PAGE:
Skulpt Chisel Review
We have more gadgets than ever before to help improve the way we live, including our health. From the vast collection of fitness trackers out there, to some of the obscure things like those full body analyzers, we can track our health progress every step of the way using a combination of these gadgets.
Last year, we checked out one of these specialized health gadgets, the Skulpt Aim, which is this compact, hand-held body scanner device. Obviously, it was a very different sort of health oriented product, one that requires strict measurements to truly get the most out of it. For this year, however, the same team that brought us the Aim is bringing to market the Skulpt Chisel.
Before taking a measurement, though, we’re required to spray some water over the Chisel’s electrodes, which acts as the conducting medium to achieve better contact with our skin. When taking a measurement, the outer rim of the Chisel lights up in green and blue to indicate a correct measurement – giving the process a somewhat rewarding feeling. Once that’s all done, the data is transferred wirelessly via Bluetooth to our connected device; an iPhone 6s in this case.
The accompanying Skulpt app has been updated to now show each muscle’s progress over time, something that was missing with the app experience last year. Now this is especially crucial, seeing that tracking our progress is key to keeping people informed, and more importantly, motivated to constantly achieve higher goals. In addition muscle quality, which is given a numerical value of 0 to 100 within the app, the Skulpt Chisel can also measure body fat as well.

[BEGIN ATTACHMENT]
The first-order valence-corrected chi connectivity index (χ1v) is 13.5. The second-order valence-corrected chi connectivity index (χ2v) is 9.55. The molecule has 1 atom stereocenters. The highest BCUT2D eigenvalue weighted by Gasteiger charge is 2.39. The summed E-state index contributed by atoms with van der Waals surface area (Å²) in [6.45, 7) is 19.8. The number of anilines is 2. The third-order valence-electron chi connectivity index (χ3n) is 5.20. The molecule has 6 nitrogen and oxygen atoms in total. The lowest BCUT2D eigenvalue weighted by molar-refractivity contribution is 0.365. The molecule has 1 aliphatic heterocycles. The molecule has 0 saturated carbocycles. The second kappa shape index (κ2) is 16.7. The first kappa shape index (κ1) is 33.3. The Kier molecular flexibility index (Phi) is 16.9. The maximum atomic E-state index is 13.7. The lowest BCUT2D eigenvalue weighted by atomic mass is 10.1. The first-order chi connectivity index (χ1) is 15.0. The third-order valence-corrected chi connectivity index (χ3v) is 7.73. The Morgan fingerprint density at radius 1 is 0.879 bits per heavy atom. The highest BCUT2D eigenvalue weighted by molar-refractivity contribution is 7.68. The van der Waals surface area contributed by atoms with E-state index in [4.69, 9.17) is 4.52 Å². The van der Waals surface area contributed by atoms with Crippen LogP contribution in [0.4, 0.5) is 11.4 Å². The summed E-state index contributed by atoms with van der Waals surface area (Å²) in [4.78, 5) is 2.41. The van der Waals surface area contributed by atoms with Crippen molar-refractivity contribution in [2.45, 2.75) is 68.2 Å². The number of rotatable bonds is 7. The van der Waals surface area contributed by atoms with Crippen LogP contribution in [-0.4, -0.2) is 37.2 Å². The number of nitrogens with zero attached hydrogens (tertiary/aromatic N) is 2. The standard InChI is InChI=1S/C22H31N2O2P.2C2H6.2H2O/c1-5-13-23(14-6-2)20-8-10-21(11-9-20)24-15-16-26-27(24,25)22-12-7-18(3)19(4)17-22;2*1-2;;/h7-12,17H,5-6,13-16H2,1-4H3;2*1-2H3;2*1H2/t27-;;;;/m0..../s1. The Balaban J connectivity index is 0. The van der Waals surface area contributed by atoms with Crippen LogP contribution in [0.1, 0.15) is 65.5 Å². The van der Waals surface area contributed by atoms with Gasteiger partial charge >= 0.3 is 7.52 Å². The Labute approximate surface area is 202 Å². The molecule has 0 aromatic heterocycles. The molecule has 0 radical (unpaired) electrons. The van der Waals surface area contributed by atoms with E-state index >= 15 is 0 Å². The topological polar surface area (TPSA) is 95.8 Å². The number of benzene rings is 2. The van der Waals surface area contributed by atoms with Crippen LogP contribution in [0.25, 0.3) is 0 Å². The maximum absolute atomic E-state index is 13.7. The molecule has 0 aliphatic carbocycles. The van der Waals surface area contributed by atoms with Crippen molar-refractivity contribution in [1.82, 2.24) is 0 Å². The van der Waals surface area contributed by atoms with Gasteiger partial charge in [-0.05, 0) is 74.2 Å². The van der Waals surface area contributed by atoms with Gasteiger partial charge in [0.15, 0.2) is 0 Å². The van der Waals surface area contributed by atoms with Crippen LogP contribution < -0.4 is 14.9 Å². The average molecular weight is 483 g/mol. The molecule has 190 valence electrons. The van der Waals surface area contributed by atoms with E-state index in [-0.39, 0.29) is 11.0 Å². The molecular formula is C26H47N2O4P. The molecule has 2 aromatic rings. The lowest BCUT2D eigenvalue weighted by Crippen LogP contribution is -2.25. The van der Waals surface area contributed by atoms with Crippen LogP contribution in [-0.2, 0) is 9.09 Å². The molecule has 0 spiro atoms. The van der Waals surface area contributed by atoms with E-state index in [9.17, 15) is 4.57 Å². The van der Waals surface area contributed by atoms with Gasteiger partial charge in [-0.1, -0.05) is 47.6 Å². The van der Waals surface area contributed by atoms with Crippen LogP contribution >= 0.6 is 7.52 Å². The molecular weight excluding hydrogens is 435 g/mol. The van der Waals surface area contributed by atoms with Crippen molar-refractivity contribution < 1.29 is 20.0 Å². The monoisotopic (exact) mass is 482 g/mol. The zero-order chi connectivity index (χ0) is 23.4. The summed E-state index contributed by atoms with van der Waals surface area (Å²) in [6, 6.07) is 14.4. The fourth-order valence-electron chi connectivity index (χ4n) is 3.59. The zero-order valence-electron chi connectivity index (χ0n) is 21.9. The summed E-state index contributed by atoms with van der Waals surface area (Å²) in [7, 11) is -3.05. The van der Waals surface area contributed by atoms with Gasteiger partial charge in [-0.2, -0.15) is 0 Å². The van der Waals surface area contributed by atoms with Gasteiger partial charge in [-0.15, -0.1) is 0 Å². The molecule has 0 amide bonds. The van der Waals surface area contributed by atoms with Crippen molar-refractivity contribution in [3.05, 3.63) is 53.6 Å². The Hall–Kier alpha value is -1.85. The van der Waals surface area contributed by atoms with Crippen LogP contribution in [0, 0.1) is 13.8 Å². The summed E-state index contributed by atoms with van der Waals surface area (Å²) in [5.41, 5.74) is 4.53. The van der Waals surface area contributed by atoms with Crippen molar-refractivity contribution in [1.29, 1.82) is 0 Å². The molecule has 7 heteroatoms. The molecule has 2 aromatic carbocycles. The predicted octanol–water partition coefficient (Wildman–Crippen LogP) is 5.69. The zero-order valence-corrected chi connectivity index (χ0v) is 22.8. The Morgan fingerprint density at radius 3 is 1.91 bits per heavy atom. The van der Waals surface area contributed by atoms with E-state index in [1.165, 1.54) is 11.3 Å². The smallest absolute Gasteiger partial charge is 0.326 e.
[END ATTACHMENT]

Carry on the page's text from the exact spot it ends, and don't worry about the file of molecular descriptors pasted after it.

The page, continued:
Even though the process seems simple enough, there were times when the Chisel would have difficulty registering contact with a muscle – the forearm muscle seems to be the most problematic. When this happens, the unit’s trim glows in a red pulsating color, which is also brought to our attention on the app. From there, we proceed to try again to establish contact, usually with a firmer press against the muscle. Measuring other muscles, however, is a simpler process that involves gently placing the Chisel over them.
Going back to the app experience, the Skulpt Chisel only supports iOS at launch, but we’re told that Android support will be added later in the spring. Unfortunately, the app is only able to keep track of a single person, so if someone else wants to use it, they’ll have to install the app on their own device. Measuring muscles individually is a great way of keeping track of our progress, but the app experience would certainly benefit from having some sort muscle group monitoring – such in the case if you’re to focus mostly on upper body workouts. Yes, we can get a total muscle quality score, but the score is based on measuring the triceps, abs, and quads – nothing more.
Thankfully, the Skulpt Chisel benefits from a lower starting cost than last year’s Skulpt Aim. At half the cost, the $99 price tag makes it slightly more acceptable. The difference here essentially is that the Chisel lacks the LCD display found on the Aim, so you’re paying half the cost for it. That’s not too shabby, considering that the LCD display of the Aim enables it to work independently from a phone, but at the end of the day, they both measure muscle quality.
The Chisel isn’t for everyone, especially given the fact that it’s a specialized kind of gizmo. It’s not something you’ll need on you all the time, much like a wearable fitness tracker. Hardcore fitness junkies will appreciate what the Chisel brings to the table the most, giving them a unique tool to measure muscle quality over a period of time – in the hopes of improvement.